Product sweetness doesn’t always resonate with consumers’ sweet spot
Humans are born with a sweet tooth – principally to help with the acceptance of breastmilk.
“Sweet taste is innately appealing, ensuring that mammals are attracted to the sweetness of mother’s milk and other sources of carbohydrates and calories,” like fruits during periods of growth, wrote Kim Asseo, a student at the Hebrew University (HU) of Jerusalem, under the supervision of Prof Masha Niv, a taste expert at HU’s Robert H. Smith Faculty of Agriculture, Food and Environment.
“In the modern world, the availability of sugars and sweeteners and the eagerness of the food industry to maximise palatability result in an abundance of sweet food products, which poses a major health challenge.”
She added that “although sweetness preference does not correlate with obesity and type 2 diabetes, overconsumption of sugars does,” and today, obesity is a global pandemic affecting over 650 million adults and 378 million children under the age of 18 (World Health Organization, 2020).
However, the desire for something sweet – and especially its intensity – varies according to social norms (age, gender, race and culture); the behaviour of others at the table (individual differences); and satiety (the food or beverage itself).
Taste versus health
There has been a big push to sweeten the health angle.
The WHO recommends the intake of free sugars (defined as monosaccharides and disaccharides added to foods, plus sugars that are naturally present in honey, syrups and fruit juices) be reduced to less than 10% of total energy intake, while the 2020-2025 Dietary Guidelines for Americans (DGA) committee is pushing to lower this to 6%.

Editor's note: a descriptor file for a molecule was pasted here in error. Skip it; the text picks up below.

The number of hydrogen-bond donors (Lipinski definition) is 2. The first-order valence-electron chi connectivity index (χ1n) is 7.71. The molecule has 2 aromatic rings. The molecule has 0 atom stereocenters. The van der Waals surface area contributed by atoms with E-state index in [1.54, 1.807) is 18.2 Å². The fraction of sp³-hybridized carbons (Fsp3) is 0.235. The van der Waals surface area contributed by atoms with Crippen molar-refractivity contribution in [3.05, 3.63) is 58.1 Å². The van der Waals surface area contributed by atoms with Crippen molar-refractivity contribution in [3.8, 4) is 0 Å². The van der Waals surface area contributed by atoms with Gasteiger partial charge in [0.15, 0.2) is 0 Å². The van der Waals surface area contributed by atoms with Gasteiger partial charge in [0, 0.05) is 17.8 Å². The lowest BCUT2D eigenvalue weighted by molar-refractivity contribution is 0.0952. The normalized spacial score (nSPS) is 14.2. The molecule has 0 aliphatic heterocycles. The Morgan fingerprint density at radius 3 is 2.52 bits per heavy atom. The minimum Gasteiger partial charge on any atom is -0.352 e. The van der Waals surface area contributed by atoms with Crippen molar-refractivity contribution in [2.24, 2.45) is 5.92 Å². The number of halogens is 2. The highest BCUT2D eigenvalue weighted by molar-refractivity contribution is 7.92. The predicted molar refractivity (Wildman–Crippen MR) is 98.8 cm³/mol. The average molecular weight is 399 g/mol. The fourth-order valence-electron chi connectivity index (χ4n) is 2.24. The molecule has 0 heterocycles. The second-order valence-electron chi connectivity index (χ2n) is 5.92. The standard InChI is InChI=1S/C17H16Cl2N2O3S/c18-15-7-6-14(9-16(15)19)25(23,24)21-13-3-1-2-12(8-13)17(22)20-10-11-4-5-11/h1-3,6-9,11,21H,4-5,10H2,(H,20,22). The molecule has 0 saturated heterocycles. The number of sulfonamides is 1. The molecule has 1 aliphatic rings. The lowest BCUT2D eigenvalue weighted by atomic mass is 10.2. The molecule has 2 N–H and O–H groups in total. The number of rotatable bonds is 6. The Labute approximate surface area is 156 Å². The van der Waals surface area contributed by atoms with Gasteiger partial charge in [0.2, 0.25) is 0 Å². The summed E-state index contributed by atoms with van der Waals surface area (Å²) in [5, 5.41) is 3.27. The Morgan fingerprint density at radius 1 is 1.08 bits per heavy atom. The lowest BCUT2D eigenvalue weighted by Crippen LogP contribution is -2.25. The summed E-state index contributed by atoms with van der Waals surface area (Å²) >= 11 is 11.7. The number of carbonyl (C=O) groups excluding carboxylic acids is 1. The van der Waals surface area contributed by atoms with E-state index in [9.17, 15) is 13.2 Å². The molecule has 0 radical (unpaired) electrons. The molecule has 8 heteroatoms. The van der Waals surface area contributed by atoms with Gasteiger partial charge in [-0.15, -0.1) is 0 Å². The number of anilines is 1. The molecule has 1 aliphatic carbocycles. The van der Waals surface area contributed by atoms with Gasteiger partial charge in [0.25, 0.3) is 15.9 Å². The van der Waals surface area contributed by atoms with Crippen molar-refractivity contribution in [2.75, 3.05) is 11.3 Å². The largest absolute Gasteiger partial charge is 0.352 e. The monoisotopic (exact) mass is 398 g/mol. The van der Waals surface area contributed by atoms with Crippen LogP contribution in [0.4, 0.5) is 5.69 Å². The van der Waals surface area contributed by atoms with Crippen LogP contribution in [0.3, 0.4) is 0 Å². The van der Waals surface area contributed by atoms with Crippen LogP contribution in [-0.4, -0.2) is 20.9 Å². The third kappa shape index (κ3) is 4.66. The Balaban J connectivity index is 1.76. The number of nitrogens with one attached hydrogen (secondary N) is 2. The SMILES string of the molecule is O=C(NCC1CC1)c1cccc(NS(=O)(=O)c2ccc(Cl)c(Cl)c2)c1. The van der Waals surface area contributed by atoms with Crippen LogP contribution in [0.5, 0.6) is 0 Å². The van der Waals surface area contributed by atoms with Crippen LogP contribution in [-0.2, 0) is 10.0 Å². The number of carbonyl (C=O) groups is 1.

Around 72% of Americans claimed to be trying to limit or avoid sugars in 2021 (admittedly a dip from 80% in 2019), as per data from the International Food Information Council (IFIC). There has been a greater uptake in using low- and non-caloric sweeteners, although there is accumulating evidence of deleterious effects of certain offerings.
A 2021 study in Frontier in Nutrition using NHANES 2001-2018 found there had been a decrease in the consumption of sweet beverages and tabletop sweeteners in that period in the US, but not food.
In fact, the Asseo study – published in Foods – found a surprisingly high number of ‘too sweet’ comments from reviewers of products sold on Amazon and iHerb.
The aim of the study was to analyse sweetness levels, liking and ingredients of online reviews of food products in order to obtain insights into sensory nutrition and to identify new opportunities for reconciling the palatability-healthiness tension.
Sensory tests are key for launching and monitoring the success of a product by new product developers, and typically rely on 100-1,000 participants to represent the consumers.
The team studied over 560,000 reviews of 31,000 products – including breakfast cereals, cookies, dried fruit, protein bars, toaster pastries and beverages – and using manual curation, natural language processing (NLP) and machine learning to categorise the responses, found up to 16% of the reviews referred to the products’ sweetness.
NLP applies a combination of linguistics, computer science and artificial intelligence (AI) approaches to human language. The goal is to provide computerised ‘understanding’ of the contents of documents, including the contextual nuances of the language within them.
“To the best of our knowledge, this is the first big-data analysis that links food reviews to their ingredients,” said Asseo.